Thursday, June 19, 2008

Barack Obama Didn't Back Out of Public Funding Promise

It was conditional upon coming to an agreement with the Republican nominee for President as explained by Keith Olbermann and Howard Fineman...

Fineman also said the grassroots contributions received by Barack Obama are public financing, directly from individuals.

Get the transcript. Good discussion of the entire situation, including how the news media has been basically paroting John McCain's charge Obama breaking a promise.

CNN's group discussing with Wolf Blitzer

Sanchez says Obama broke a promise.

Jonathan Prince... says that's wrong he didn't break a promise... it was conditional on negotiating with the Republican nominee some details

Get the transcript

Wolf Blitzer interjects... he changed his mind...

Very interesting

June 19, 2008, 8:54 am
No ‘Easy Decision’ for Obama on Public Financing
Democratic presidential candidate Barack Obama announced that he would become the first presidential candidate to forgo public financing of his general election campaign since the system was established three decades ago.

McCain attacks Obama for opting out of public financing

Sen. John McCain on Thursday accused Sen. Barack Obama of breaking a promise when the Democrat decided to forgo public financing in this fall's campaign.

Obama told supporters in an e-mail message Thursday that he would not accept about $85 million in public funds when he becomes the Democratic presidential nominee.

In the e-mail, Obama said the public campaign financing system allowed "special interests [to] drown out the voices of the American people" and asked his supporters to "declare our independence from a broken system."

McCain said that Obama's move to drop out of the system "should be disturbing to all Americans" and that he may decide to opt out, too.

"Sen. Obama's reversal on public financing is one of a number of reversals ... that he has taken," McCain said while touring flood-damaged parts of Iowa.

"This election is about a lot of things, but it's also about trust. It's also about whether you can take people's word. ... He said he would stick to his agreement. He didn't."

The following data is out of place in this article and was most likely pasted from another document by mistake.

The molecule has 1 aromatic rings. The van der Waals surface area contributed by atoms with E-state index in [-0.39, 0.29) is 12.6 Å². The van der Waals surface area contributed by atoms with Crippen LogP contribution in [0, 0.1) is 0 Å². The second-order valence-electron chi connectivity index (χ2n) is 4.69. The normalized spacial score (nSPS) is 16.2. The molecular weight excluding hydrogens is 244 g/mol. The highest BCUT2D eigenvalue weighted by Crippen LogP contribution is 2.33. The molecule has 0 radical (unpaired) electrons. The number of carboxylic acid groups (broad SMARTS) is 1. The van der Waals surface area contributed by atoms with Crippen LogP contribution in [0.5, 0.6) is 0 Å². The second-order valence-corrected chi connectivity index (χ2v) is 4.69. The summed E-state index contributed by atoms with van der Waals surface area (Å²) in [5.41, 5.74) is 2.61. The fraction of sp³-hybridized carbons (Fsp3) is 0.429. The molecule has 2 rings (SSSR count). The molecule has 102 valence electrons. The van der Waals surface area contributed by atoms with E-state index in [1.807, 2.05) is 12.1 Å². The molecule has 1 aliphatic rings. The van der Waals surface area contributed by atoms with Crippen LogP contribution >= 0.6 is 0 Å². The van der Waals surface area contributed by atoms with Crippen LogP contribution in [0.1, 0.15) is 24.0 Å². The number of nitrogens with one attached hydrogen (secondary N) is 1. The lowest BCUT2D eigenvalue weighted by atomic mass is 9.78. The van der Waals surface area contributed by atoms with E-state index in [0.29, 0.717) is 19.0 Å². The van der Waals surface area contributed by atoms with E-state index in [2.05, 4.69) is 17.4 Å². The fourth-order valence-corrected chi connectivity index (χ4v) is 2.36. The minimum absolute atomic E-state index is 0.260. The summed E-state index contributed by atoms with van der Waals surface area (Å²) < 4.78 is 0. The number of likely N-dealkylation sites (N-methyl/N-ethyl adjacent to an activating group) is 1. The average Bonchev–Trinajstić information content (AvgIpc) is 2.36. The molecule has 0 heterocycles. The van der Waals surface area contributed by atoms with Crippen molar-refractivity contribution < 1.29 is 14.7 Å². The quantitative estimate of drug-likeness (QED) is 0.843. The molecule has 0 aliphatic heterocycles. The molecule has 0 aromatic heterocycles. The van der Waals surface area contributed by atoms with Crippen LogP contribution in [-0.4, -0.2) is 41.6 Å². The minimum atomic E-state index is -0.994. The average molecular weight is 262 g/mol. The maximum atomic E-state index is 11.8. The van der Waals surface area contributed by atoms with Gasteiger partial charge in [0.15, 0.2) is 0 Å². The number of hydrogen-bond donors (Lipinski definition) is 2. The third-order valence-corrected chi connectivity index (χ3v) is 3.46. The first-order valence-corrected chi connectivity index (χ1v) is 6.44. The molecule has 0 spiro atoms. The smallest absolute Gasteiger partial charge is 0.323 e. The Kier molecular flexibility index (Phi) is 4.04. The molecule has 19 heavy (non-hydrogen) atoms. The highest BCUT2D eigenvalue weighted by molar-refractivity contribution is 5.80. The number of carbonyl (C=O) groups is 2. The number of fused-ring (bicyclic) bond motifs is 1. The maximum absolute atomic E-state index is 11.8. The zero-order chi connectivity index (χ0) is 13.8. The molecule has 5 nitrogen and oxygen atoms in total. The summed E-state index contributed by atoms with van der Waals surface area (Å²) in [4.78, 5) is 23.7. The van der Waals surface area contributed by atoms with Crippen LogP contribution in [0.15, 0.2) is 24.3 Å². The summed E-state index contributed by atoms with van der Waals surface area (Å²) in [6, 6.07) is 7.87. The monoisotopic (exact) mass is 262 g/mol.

He said his campaign will reconsider whether to opt out as well.

"We''l have to reevaluate in light of his decision," he said. But he said he leans toward taking public money.

But Rep. Rahm Emanuel, an Obama supporter, argued that the Democrat had "more than realized the objective of public financing" by setting up a system to accept small donations over the Internet.

Posted by Rick Hasen at 08:14 AM
Sen. Obama Opts Out of Public Financing
You can find his video announcement here. The news is currently the lead story on the NYT website.

I find Senator Obama's decision completely defensible and unsurprising. The system is broken. We cannot expect opt ins by successful candidates, especially in the internet age which has greatly decreased the cost of fundraising from micro-donors.

February 21, 2008
Posted by Rick Hasen at February 21, 2008 09:39 PM
Sen. McCain in Legal and Political Pickle Over FEC Letter
Though the New York Times story about Sen. McCain's alleged improprieties with a lobbyist is dominating today's news, another story could prove equally or more important to the success of McCain's candidacy. Today's FEC decision barring McCain, at least temporarily, from withdrawing from the presidential public financing system for the primary season could affect McCain legally, by limiting his ability to spend money until the Republican party convention this summer (and even potentially subjecting McCain to fines for violating campaign finance laws), and politically, by taking the wind out of the sails of his recent attacks on Sen. Obama for suggesting Obama may back out of a pledge to take public financing for the fall campaign if his Republican challenger does. The developments look to be good news for Obama, at least in the short term.

Here's the relevant background:

John Wilson post

Why Obama Is Right to Reject Public Financing
by JohnKWilson
Thu Jun 19, 2008 at 10:20:13 AM PDT

Early in 2007, Obama asked the FEC for permission to leave open the possibility of public financing in the general election, even though he made no promises. In his USA Today op-ed in February 2008 (matching the wording of his earlier promises), Obama wrote that he would "aggressively pursue such an agreement" for public funding.

But Obama explained that such an agreement would have to be carefully negotiated: "The candidates will have to commit to discouraging cheating by their supporters; to refusing fundraising help to outside groups; and to limiting their own parties to legal forms of involvement. And the agreement may have to address the amounts that Senator McCain, the presumptive nominee of his party, will spend for the general election while the Democratic primary contest continues. According to the Obama campaign, McCain’s side simply refused to take the difficult steps necessary to fulfill this condition outlined by Obama.


Public Financing Advocacy Group Files FEC Complaint Against McCain
by Associated Press
Monday, June 9, 2008

Predicting McCain will attack Obama over public financing, CNN's Crowley did not report that McCain may be breaking the law
Summary: On CNN's American Morning, reporting on Sen. Barack Obama's decision to opt out of public financing for the general election, Candy Crowley asserted that "you can expect that [Sen. John McCain] will hit Obama on two scores: One, you went back on what you said you would do; and two, this is not how to reform Washington." But Crowley did not report that McCain may actually be breaking campaign finance law.

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